Each month, Creative Time Reports asks an artist or collective to list five favorite projects around the world. For the inaugural edition, we turned to Ghana ThinkTank, an international network of think tanks devoted to generating strategies that resolve local problems in the “developed” world. The Ghana ThinkTank’s organizers are Christopher Robbins, John Ewing, and Maria Del Carmen Montoya.
Ghana ThinkTank notes: “We should point out that these stories were all heard second- or third-hand, and we’ve had difficulties corroborating them online, so they could simply be inspirational stories. We guess we’ll take the inspiration, then.”
Last summer, while working in Mitrovica, a town in Northern Kosovo, we were struck by what appeared to be a graffiti war between Serbs and Albanians living on opposite sides of a river that divided the town. Some signs were conciliatory (for instance, a Serbian nationalist symbol was converted into a smiley face), while others complained of foreigners meddling in their political affairs. And then there were those who recognized that, in the end, the ruling class was probably the real problem, not one another.
We soon discovered that much of this graffiti was the work of Vetevendosje (which literally means “self-determination”), a political activist group that opposes the United Nations administration mission in Kosovo, regarding it as a form of colonization by “Internationals.”
Although we are not affiliated with their politics, we were still inspired by some of their tactics. In particular, we were moved by stories of how they tried to push the writing of their new nation’s constitution out from behind closed doors of rooms full of people who hadn’t even grown up in the region! In one case, Vetevendosje plastered the exterior of the U.N. building in which the constitution was being written with blank wheat-pasted posters that asked passersby “What do you want your constitution to contain?” People stopped and wrote their own constitution—a collection of demands from the street.
2. Dancing on Bridges During the Bombing of Belgrade
This one is sort of an archival ‘Top Five”—but after bringing up Vetevendosje, we feel like we need to round the list out with a mention of an inspiring Serb action we heard about when we lived in Serbia. At the end of the Balkan Wars of the 1990s, when NATO strikes intensified in Serbia, there were many complaints of civilian sites being targeted (Ostružnica and Grdelica Bridge were two of the more infamous examples). As the story goes, people in Belgrade responded to the onslaught by painting large targets onto their clothing and throwing enormous dance parties on bridges and other likely civilian targets.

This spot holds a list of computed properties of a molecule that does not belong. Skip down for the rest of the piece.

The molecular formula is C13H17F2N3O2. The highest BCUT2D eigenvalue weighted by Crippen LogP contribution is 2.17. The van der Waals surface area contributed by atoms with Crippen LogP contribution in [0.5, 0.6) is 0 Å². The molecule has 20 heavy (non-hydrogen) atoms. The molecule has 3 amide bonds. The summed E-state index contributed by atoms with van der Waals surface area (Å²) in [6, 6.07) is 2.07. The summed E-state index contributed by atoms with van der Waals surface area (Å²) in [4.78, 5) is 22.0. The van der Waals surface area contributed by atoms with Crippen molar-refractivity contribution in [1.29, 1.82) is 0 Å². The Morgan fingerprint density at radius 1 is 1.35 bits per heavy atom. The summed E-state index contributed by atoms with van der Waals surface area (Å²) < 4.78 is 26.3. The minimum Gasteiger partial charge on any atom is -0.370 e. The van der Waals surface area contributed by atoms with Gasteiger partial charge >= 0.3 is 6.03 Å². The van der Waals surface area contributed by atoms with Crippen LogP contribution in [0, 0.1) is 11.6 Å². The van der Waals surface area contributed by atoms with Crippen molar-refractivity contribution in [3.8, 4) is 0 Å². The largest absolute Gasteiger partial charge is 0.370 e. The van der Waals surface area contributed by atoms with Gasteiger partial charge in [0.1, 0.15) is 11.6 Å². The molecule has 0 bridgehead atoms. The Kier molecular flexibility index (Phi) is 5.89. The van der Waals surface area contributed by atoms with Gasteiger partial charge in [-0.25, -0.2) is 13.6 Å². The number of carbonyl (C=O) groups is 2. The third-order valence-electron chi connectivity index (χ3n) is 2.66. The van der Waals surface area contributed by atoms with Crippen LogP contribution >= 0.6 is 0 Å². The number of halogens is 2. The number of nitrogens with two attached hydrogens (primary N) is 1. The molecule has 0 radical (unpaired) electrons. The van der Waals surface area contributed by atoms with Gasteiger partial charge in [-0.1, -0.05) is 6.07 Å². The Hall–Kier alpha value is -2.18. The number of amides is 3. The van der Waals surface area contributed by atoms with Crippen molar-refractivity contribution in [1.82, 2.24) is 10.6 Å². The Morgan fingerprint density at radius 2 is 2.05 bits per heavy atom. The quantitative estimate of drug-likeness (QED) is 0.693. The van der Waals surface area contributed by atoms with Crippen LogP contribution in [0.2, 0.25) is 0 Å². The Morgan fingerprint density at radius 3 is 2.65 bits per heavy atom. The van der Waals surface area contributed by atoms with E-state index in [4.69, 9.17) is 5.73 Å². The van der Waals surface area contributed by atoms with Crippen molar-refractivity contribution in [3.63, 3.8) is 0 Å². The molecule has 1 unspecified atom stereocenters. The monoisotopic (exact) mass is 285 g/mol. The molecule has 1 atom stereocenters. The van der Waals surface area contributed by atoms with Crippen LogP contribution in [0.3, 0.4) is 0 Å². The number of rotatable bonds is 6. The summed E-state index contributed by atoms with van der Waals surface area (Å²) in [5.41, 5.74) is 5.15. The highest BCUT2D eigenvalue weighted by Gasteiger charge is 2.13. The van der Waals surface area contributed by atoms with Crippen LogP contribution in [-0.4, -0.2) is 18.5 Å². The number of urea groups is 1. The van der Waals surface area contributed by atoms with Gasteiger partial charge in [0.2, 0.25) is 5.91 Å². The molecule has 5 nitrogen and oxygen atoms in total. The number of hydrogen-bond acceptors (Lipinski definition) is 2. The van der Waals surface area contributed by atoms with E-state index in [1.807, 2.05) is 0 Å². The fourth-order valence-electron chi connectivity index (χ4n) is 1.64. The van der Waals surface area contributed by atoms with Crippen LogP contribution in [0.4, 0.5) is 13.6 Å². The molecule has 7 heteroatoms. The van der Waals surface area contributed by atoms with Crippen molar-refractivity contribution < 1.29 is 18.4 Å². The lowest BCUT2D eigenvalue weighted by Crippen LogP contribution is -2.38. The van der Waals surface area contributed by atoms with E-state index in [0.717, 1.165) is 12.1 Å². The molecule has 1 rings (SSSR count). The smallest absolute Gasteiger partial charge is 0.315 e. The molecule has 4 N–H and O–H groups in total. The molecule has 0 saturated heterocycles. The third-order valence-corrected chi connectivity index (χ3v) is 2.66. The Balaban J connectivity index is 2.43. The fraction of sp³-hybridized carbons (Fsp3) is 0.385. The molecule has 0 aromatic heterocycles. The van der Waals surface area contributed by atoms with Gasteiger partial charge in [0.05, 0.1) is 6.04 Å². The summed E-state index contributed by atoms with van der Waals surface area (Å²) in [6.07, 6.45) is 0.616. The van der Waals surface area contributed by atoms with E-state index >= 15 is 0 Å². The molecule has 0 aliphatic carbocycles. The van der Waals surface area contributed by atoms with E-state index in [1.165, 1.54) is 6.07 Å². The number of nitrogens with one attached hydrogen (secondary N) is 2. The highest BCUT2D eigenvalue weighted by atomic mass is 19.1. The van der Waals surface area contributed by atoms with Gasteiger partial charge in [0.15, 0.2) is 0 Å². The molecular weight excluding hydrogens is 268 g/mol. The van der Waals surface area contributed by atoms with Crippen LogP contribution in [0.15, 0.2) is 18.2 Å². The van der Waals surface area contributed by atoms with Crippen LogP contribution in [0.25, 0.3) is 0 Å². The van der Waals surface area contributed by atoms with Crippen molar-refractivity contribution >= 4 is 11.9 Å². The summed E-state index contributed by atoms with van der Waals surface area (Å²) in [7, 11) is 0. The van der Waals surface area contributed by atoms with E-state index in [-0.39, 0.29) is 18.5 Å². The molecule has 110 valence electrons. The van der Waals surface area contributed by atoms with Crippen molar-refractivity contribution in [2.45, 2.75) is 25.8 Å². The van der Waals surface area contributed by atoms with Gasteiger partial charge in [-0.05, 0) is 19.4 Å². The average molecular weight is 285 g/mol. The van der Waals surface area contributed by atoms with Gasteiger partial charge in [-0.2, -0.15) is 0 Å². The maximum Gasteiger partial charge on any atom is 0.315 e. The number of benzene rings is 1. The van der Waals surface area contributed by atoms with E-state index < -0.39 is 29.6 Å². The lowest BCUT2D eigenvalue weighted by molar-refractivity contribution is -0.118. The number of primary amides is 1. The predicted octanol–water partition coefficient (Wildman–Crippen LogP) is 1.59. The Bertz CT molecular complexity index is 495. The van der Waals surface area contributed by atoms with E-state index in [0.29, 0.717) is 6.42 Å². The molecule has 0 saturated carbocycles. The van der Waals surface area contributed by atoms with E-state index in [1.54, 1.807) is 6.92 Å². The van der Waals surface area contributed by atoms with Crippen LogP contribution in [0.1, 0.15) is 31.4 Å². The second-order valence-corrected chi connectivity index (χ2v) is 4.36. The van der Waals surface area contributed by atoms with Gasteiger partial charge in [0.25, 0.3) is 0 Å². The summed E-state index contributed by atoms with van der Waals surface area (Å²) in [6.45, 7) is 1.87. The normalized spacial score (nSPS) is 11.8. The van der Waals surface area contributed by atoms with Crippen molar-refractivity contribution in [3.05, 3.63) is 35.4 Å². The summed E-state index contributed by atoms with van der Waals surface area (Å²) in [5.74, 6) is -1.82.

3. The “Pillars of Creation” from the Eagle Nebula
These finger-like protrusions of dust and gas are approximately four light years tall. (By comparison, our entire solar system is only about two light years in diameter.) And, here’s the freaky part: they’re gone. A supernova destroyed them six thousand years ago, but since they’re seven thousand light years away from Earth, it will take another millennium before we see them disappear.
They were found in 1995, even though they no longer existed. Despite this, we can still see them. Somehow that strikes a chord with the target shirt dance party.
4. Nuestras Hijas de Regreso a Casa
This item is from Ghana ThinkTank member, Carmen Montoya.
I visited Ciudad Juárez often when I was child because my grandmother lived there. Whenever we were in town my mother would tell me about working at the JC Penney in El Paso when she was younger. She recalled that she would have to choose between eating an ice cream cone for dinner and taking the bus across the bridge to Juarez. If she spent the 10 cents on a cone, then she would have to walk home. She was young, independent, and bringing home much needed money to her family. But Juárez is a very different city now. This walk is unthinkable for a young woman today. Since 1993, there have been a series of brutal murders of women. And while it is undeniable that both men and women suffer violent deaths in the region, the high rates and particular brutality of the murders of women and girls in Juárez attest to a gendered persecution.
Two organizations that I have had the privilege to work with—Nuestras Hijas de Regresso a Casa, a support organization founded by the families of murdered women, and Casa Amiga, Juárez’s first rape crisis and sexual assault center—continue to struggle tirelessly, with few resources, to maintain a focus on the murders despite efforts by the Mexican government to cover up and marginalize the importance of the femicide. Their work is an inspiration and demonstrates the power of human-scale intervention.
5. Desert Aid from No More Deaths
The people at No More Deaths leave water in the desert for immigrants traveling on foot. They risk fines and legal convictions to provide something so basic, so simple—water without which a person would die an agonizing death under a scalding sun.
This piece, commissioned by Creative Time Reports, has also been published by visualMAG.